Finally, by now all our regular readers should be familiar with our oldest active volunteer, Chief Shipfitter Clark Farnsworth. He was famous for his 1998 statement, "If I go down to the ship, I'm going to work, not drink coffee all day." Well the fact is he’s kept himself so busy over the years that he never found time to take a whaleboat ride. Each Monday Larry Williams, Ken Kaskoun, Rocky Rockwood and Mike Dingmon exercise the whaleboat. Well, on Monday, July 13th, 93-year-old Clark finally took his boat ride. Assisted by his shipmates, he made it down the accommodation ladder into the boat for a trip down to the port. He must have enjoyed it, because the following Monday he was at the head of the line to get another ride, this time with one of his old USS LEYTE shipmates. I was afraid that one boat ride had turned the Chief into a slacker, but as soon as they tied up, he made it back up the ladder and went right back to work in the machine shop.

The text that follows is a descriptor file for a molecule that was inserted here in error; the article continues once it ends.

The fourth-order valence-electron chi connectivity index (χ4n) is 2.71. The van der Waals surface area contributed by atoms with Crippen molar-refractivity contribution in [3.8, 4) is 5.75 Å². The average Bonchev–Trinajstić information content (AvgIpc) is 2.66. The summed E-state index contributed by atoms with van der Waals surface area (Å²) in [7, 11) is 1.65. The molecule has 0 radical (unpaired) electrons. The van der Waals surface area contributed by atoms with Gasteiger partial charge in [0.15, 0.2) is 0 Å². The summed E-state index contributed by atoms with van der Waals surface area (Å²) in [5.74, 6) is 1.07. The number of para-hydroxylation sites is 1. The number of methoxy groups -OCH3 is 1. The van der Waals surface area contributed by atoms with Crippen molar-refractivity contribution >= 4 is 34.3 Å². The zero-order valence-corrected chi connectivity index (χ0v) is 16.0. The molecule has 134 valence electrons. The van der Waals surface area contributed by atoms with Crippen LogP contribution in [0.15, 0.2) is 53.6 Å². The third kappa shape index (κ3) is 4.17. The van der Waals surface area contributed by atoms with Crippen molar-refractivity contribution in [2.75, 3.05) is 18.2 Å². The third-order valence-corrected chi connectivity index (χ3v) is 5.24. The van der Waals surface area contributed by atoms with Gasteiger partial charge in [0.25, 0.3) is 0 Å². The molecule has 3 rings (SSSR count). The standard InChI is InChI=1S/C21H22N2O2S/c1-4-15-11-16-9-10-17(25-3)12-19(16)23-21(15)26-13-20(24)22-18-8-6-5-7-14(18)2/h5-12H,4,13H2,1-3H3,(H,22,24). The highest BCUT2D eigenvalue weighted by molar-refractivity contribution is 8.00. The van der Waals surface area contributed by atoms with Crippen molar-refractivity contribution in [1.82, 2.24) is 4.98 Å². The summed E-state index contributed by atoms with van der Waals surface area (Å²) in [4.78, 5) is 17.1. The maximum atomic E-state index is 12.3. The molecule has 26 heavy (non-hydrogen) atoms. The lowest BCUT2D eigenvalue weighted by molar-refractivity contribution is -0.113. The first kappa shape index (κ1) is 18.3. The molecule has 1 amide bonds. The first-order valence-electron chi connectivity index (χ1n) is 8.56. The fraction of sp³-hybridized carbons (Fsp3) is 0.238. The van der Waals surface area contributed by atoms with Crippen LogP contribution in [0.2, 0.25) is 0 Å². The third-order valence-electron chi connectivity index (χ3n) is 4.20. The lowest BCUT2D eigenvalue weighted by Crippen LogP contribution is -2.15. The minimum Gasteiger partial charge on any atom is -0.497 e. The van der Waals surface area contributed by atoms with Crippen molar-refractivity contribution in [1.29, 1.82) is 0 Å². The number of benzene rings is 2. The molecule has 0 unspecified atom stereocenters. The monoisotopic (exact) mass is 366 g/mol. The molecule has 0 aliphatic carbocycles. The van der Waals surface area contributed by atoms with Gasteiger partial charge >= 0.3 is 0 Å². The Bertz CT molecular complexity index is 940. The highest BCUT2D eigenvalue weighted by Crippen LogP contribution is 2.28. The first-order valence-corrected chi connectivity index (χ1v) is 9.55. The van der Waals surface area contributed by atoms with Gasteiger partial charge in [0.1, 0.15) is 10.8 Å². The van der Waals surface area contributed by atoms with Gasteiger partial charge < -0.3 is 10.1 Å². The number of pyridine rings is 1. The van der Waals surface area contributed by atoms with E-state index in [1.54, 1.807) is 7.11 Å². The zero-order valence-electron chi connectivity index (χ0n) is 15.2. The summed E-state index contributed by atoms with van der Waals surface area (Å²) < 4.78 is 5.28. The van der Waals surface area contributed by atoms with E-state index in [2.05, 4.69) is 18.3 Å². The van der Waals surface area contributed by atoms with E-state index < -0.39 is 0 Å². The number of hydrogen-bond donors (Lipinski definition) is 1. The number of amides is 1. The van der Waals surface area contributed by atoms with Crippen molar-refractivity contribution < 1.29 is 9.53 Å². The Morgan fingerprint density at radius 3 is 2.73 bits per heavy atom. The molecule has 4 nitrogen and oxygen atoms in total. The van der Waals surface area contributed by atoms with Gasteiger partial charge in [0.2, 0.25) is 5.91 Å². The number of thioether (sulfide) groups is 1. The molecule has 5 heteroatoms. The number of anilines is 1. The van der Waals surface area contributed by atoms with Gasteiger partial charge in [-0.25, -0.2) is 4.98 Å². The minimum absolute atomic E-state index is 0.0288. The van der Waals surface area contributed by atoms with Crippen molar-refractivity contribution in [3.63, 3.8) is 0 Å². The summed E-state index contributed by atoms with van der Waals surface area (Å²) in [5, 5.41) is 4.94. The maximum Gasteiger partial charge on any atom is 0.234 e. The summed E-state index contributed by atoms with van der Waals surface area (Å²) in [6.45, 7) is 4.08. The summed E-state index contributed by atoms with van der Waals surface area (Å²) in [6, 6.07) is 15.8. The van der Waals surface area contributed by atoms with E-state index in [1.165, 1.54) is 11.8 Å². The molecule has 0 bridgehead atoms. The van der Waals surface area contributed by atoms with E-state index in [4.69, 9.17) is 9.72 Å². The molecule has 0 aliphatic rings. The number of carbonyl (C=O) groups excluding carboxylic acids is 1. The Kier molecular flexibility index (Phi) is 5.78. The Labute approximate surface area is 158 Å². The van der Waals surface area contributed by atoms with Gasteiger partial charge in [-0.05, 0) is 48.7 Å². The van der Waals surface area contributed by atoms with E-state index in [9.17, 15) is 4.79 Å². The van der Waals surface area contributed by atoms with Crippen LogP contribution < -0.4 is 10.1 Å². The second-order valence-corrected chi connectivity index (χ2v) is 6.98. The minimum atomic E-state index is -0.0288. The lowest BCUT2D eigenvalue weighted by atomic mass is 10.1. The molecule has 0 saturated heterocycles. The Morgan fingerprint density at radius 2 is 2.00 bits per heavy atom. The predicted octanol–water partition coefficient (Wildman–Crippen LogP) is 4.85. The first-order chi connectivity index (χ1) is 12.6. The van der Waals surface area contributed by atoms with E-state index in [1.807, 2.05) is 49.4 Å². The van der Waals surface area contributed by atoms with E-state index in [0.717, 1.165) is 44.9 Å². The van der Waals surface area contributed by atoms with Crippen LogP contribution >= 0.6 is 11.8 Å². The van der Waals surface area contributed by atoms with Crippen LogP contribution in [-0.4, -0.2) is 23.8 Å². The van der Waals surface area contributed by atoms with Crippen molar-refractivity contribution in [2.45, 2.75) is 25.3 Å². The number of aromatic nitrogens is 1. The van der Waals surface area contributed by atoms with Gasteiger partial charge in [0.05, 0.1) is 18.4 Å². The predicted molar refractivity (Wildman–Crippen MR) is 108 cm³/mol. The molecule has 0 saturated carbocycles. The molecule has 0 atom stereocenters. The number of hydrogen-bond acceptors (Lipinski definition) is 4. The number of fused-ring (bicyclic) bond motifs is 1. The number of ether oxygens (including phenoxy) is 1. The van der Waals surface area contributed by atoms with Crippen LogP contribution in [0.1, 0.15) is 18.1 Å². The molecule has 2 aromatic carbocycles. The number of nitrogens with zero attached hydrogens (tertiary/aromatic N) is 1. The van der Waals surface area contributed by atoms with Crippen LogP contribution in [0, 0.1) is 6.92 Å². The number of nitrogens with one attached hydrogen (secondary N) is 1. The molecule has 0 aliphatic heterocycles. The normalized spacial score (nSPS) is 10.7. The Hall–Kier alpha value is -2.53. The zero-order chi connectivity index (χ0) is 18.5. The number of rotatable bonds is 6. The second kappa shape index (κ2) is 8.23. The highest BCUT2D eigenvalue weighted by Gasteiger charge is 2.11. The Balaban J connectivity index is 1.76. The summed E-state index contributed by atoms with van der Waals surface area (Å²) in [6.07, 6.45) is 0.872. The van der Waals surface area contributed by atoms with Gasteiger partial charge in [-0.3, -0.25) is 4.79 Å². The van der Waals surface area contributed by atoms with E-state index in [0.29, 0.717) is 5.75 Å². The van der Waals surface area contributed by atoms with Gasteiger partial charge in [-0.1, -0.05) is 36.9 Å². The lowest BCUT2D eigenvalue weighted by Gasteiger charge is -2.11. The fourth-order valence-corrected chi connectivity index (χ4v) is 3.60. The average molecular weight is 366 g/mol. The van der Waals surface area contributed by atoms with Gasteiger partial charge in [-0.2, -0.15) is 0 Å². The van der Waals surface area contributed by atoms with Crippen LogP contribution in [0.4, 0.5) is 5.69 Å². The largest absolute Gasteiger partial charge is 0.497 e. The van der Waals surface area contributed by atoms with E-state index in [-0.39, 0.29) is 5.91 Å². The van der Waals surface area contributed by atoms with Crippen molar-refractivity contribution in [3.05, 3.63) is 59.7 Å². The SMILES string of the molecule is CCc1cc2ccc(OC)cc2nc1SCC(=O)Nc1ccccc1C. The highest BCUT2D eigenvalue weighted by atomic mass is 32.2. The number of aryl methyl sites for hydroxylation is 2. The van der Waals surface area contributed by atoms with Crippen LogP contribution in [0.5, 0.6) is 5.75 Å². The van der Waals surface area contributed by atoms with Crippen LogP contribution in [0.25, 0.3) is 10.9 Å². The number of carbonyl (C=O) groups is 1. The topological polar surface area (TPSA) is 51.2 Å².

Don’t forget the donate button on our homepage www.ussslater.org

See you next month.